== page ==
I noticed that the BOE are adding items to the inflation basket that are bound to go down in price: SD memory cards, blu-ray players etc... I have a feeling that most peoples rate of inflation is much higher than the BOE's basket shows.

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Alan, Bristol

May 17, 2012 at 14:39

Thanks Victoria for summarising the original Terms & Conditions that were attached to this NS&I Index-Linked offer. However, I doubt if it will help Joe Thick, who possibly piled into this offer without reading (or understanding) the small print.

It is amazing the number of misconceptions that some Citywire readers have construed because they have failed to grasp the technical basis on which these index-linked bonds were offered. Is it that difficult to distinguish between the annual rate of inflation and the incremental changes in RPI over any given period?

Some people obviously need protecting from themselves by our Nanny State!!

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May 17, 2012 at 14:55

re Jonathon - I have read somewhere that pressures are brought to bear on the relevant civil servants to spot items in the 'RPI basket' that are just about to increase in price and eject them, substituting them with 'new entrants' that have been identified with an imminent price reducing profile.

Theres lies, damn lies, and politicians statistics.

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peter hart

May 17, 2012 at 14:56

Just had a 3 year bond mature. I rolled it over. The annual rate of return was 5.7% As a higher rate tax payer (40%) I am more than happy with that.

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J Bewey

May 17, 2012 at 15:00

Remember the interest received is Tax Free. Therefore around 4% tax free for a 'safe' investment I would call pretty good. The earlier issue in 2010 has given even better returns and bonus interest.

A very good article

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Steve Hayes

May 17, 2012 at 15:40


I have read somewhere that pressures are brought to bear on the relevant civil servants to spot items in the 'RPI basket' that are just about to increase in price and eject them, ....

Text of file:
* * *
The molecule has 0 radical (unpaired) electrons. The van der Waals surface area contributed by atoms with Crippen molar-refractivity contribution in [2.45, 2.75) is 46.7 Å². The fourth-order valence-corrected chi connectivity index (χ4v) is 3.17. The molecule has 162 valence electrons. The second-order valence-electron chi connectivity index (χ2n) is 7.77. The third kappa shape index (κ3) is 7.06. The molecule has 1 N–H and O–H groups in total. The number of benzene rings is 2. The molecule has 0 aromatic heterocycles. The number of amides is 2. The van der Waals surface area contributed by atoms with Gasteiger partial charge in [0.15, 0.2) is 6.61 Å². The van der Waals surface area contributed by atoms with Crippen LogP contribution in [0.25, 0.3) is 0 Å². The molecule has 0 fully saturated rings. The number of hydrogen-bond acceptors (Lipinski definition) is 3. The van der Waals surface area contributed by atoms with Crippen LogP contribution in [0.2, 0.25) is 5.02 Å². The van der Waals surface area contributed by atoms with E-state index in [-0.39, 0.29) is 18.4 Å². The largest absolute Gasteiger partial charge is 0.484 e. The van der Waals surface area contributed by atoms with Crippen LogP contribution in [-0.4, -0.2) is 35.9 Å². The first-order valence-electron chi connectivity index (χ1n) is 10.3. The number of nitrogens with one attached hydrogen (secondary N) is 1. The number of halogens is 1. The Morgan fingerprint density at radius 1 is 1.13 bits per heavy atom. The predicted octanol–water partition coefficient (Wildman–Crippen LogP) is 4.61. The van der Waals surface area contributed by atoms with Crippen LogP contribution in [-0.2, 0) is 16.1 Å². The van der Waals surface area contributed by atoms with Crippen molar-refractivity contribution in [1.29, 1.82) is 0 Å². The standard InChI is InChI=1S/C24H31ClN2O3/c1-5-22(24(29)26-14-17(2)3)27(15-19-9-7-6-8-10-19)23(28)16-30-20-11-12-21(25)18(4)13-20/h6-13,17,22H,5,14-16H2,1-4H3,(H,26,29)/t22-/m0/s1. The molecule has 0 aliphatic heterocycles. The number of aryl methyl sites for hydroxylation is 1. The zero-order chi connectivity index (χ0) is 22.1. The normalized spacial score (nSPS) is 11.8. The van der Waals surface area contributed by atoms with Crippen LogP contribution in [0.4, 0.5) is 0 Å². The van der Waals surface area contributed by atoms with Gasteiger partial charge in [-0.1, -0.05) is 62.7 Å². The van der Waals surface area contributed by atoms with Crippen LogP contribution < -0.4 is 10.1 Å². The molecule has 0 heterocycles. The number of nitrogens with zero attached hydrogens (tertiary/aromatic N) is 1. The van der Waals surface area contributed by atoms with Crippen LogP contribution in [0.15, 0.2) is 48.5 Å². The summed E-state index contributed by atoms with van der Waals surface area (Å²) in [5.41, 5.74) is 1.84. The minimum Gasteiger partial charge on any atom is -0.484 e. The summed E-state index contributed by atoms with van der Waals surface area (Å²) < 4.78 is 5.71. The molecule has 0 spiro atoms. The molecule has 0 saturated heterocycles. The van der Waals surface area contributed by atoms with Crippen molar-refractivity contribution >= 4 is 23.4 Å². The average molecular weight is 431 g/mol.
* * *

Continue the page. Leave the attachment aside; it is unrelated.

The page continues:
oh yeah, where exactly, Daily Star, BNP Gazette, Anarchists' Occasional??

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May 17, 2012 at 15:48

I honestly can't remember where I read it, but who monitors the rationale of the substitutions to ensure they are consistent and not arbitarily 'tweeked' on occasion - who represents the savers interest (and the benefits benificiaries interests as benefits are linked to inflation) to ensure the resulting RPI figure is truly representative, because it often seems to differ with people's experience?

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May 17, 2012 at 15:49

MoneyObserver, I'd be interested to see that article. I'm sure they wouldn't want it to stray too far from real inflation as BOE staff pensions are linked to RPI.

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Steve Hayes

May 17, 2012 at 20:08

Th real answer is here

and it's done by statisticians. Changes are made in January apparently, partly in consultation with other EU countries. It's not proof positive Mr Osborne doesn't bend someone's ear, but it seems unlikely.

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May 18, 2012 at 10:50

I have a 3 year bond which has already been rolled over once, and is due to mature next month - can it still be rolled over again into an index linked bond even though there are no current index linked offerings by NS&I? I too have been happy with the performance over the last 6 years - my goodness where have those 6 years gone?! Although I agree that the RPI figures have to be contrived, inflation is way higher than the stated figures.